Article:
As I walked around the city and through the parks, I found many more monuments of important people.
This is a pretty fountain situated in the centre of Bendigo at Charing Cross. The fountain was officially opened by his Royal Highness Prince Albert Edward Victor of Wales in July 1881. It is 8 metres high and is made from polished Harcourt Granite, surrounded by Dolphines, Nymphs and Unicorns.
The vintage Talking tram does many tours, the one I have done, was the Tram tour that does and 8.4km round trip in the city centre. The tour commences at Central Deborah Gold Mine but you can join or depart at any one of the other tram stops.
Stops are located at..........
1.Central Deborah Gold Mine: 76 Violet Street
2.Charing Cross (Alexandra Fountain) and Pall Mall (City)
3.Bendigo Tramways Depot: 1 Tramways Avenue
4.Lake Weeroona: Nolan Street
5.Tyson’s Reef Hotel: Weeroona Avenue
6.Bendigo Joss House Temple (North Bendigo): Finn Street
The Ticket is valid for two consecutive days, so you can hop-on and hop-off the tram as often as you like within those two days.
There are 17 trams in the Vintage ‘Talking’ Tram fleet. Two trams operate the Vintage ‘Talking’ Tram service each day on a rotational basis. A recording tells about the sights and the golden past of Bendigo.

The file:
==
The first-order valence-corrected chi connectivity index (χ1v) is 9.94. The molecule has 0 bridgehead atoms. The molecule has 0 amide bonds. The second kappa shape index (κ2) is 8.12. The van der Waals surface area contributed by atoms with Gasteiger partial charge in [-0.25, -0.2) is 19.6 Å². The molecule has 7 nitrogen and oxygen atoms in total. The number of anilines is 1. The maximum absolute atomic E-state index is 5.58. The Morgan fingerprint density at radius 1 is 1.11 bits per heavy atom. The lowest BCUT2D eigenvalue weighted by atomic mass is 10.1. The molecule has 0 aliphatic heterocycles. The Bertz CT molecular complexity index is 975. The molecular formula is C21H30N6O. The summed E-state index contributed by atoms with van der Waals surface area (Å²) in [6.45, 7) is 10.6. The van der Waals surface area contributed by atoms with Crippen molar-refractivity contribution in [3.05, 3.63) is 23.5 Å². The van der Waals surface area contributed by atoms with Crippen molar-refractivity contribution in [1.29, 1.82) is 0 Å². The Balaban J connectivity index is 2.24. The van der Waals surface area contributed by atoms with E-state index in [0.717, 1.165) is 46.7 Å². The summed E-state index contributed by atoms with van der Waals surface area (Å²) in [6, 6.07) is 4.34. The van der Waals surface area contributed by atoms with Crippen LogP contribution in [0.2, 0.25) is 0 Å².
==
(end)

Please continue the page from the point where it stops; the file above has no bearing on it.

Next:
This is a hop-on, hop-off tour with a difference!
PRICE FOR THIS TOUR IN 2012....
Adult $16.00 Child $10.00 Family$47.00
There are many other tours, please check the website for all the important details.
Dai Gum San is the new Chinese precinct which links the Golden Dragon Museum with the Yi Yuan Gardens and Kuan Yin Temple. The area was only opened in 2010.
The only charge for any sight here, is for the Museum which includes photographs, objects, embroidery and costumes.
The Museum has the largest collection of Chinese processional regalia, including eight Chinese dragons, costumes and banners. A selection of these cultural objects are used annually in Bendigo's Easter Parade, a local tradition to raise funds for charity since 1871.
The Museum is open from....9.30 - 5 pm daily.